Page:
[00:15:02] Gordon Daugherty: They think I’d have the answer, even if I think I have the answer. I resist giving what I think is the answer. I answer their questions with questions, or I answer their questions with stories that I think are relevant, hoping that they can come to their own answer, because they’re the one that’s accountable for it in the first

[00:15:18] JP: place.

[00:15:19] JP: I have a funny quick story, kind of, with what you’re saying. You’re invited to the Capital Factory. I forget, what is it when you have the, you have some UT students here that are forming businesses, and this is the… Longhorn Startup, probably. I was asked to mentor a Longhorn Startup recently. And I made the mistake.

[00:15:34] JP: I put my foot in the mud, Gordon, so I, um, there was a group, and to be honest, I didn’t think their idea, I didn’t think, to your point, I don’t think it was really solving it. I don’t think their problem was big enough to solve. Yes. But I quickly, my mind, turned it around and figured out how you could pivot, because I’m an entrepreneur.

[00:15:48] JP: Yeah. I love doing this stuff. And like you said about the artist, I’ve done this once or twice. I immediately, like, took their business, and I think I could have made it, it had blockchain, it had NFL sports, and it had a whole knee that has not been touched [00:16:00] yet. And it was funny, because Instead of me just asking more questions, I went right to the answer, which is terrible.

[00:16:05] JP: My wife says I do that sometimes too. And they totally didn’t get it. I fell silent. And I knew it was like, I knew I had 10x to their idea, and they were excited for a minute. But again, it wasn’t their idea and it wasn’t their thing. And so what I learned from that evening was… I’m even now talking to you as I really sometimes as mentors we need to add you can’t you can’t directly apply the wisdom You just got to like correct you can ask the right question try to guide them But it’s not my it’s not my journey.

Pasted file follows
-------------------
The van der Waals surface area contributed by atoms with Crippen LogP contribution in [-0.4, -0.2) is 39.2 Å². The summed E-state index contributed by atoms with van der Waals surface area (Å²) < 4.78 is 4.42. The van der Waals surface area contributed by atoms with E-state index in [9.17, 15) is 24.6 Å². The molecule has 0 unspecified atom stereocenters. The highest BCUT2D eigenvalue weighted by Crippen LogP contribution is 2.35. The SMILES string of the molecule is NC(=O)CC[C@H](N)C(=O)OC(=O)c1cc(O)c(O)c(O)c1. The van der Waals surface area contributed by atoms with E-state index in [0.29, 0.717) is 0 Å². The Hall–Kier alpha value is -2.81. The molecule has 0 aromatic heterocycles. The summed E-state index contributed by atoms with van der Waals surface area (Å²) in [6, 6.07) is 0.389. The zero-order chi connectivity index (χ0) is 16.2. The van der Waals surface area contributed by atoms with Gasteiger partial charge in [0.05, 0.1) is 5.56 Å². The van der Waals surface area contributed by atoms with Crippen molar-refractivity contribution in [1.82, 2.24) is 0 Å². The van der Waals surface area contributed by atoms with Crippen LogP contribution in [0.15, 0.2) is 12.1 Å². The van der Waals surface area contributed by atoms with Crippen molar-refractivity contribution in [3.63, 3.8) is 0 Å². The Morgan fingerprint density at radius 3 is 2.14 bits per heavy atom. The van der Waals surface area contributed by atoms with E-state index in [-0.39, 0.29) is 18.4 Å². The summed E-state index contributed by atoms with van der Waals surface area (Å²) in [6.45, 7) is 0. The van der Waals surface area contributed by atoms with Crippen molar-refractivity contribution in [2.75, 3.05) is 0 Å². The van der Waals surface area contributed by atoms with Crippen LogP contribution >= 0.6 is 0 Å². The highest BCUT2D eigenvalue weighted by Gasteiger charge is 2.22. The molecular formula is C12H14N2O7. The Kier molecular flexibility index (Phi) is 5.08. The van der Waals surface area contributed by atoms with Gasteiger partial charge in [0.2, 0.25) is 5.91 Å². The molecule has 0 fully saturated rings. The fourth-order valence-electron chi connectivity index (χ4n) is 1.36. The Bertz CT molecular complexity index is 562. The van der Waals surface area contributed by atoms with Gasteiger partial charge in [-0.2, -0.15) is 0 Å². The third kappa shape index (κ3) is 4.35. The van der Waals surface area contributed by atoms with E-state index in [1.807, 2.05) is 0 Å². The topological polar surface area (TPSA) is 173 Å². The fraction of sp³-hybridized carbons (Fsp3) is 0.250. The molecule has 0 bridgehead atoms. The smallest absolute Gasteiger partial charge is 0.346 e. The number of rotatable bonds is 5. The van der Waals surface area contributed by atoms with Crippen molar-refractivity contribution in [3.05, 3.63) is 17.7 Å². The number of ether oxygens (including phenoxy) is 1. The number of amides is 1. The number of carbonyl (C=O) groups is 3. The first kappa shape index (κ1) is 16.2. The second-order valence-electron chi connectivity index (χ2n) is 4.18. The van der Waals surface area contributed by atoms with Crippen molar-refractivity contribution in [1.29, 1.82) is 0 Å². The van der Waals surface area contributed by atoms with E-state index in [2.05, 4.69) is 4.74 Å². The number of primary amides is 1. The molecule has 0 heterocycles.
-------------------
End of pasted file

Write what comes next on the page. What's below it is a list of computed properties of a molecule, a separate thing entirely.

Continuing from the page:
[00:16:31] JP: It was very clearly not my journey. It’s their journey.

[00:16:34] Gordon Daugherty: I believe that so much That it’s this is one of the personal challenges that makes mentoring still fun for me. I don’t know how many Several thousands of advisory sessions I’ve done over the last decade. It’s still really fun for me because one of my personal challenges is how do I not answer this question?

[00:16:55] Gordon Daugherty: With an answer. Yeah. What, what are the next two questions I could ask [00:17:00] this founder so that she will come up with the best answer for her company. And as, as we’re talking, my brain is really just trying to think about what question am I gonna ask? What story might I tell? So it’s challenging for me in that way.